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    I would have waved and said "Hi there! That's great you're here to pick up ____ early, he'll be so happy to have a day home with Daddy"

  7. #7
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    Creepy! I would have just let the police come and question him as to what he is doing LOL.

    When I first started daycare I had a dad who would drive by in his work truck after daycare hours. It was creepy. Fine if you drive by when we are outside playing but in the evening there is no need to drive by. No way he needed to be down our road for any reason. Funny how when they left care he quit driving by.

  8. #8
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    Completely unacceptable. I would have waved as well. Taken his child by the hand and led him to dcd. A termination notice would be waiting for them as well. I don't think the other daycare parents would appreciate a man hiding in the foliage watching their children. It's creepy, its scary to other caregivers with their own children and random people enjoying the park.

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    I'd be curious to know how long that child had been in the caregivers care and info about the location/timing. Did the dad work nearby and happen to be on lunch break and was trying to peek at his child? Or did the dad take time off work and drive out of his way to watch?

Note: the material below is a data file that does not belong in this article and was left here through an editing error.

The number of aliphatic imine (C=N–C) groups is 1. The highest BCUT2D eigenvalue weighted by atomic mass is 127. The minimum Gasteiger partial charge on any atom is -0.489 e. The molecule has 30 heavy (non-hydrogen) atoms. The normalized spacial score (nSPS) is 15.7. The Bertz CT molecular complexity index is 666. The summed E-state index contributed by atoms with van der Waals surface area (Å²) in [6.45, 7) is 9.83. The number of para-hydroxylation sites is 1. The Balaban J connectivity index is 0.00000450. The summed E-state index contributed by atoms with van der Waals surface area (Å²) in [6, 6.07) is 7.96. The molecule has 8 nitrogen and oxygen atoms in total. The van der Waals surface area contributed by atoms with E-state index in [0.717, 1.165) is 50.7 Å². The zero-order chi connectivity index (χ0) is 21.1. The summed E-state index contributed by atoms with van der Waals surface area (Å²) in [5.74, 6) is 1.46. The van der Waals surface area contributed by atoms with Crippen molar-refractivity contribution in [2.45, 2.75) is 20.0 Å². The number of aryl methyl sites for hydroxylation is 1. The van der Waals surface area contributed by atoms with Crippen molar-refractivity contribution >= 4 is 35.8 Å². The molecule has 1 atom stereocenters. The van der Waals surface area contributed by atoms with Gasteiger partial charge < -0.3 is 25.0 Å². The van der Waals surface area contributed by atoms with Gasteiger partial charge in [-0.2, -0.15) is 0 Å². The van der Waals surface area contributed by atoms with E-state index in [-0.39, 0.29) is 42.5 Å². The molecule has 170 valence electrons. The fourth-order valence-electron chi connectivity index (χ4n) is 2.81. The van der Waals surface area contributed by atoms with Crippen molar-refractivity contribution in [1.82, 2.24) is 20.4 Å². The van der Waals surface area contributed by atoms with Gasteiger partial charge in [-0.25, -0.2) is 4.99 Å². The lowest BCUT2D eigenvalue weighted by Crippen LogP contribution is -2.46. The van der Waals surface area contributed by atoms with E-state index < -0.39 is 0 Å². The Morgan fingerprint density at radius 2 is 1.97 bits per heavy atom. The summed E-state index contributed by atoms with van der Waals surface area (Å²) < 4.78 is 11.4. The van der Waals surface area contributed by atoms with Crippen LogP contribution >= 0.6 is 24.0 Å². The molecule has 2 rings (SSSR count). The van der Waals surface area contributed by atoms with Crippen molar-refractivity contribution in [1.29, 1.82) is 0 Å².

There is a strong chance this dad was trying to catch a glimpse of his child and was not watching the teacher. Maybe the kid is a pain in the butt at home and he can't believe the kid behaves at daycare and wanted to see it for himself. The caregiver can't know what the dad was thinking unless she asks directly.

    I admit that a while back we were on vacation at a resort that had an attached daycare and we left our 18month old for short spurts while we had couple time. And...we ourselves peeked in at our daughter as she played outside. It was the first time she was ever left in a daycare like setting without me with her and we both were very curious on how she behaved. We had zero care as to what the daycare 'teachers' (a bunch of teens) were doing we wanted to see her in action. Do we know we looked like fools? For sure. The daycare was smack in the centre of the resort so all the activities my husband and I attended were more of less in view (if we hopped up on a bench or peeked behind some trees etc). So throughout the days we would peek and then go about our business.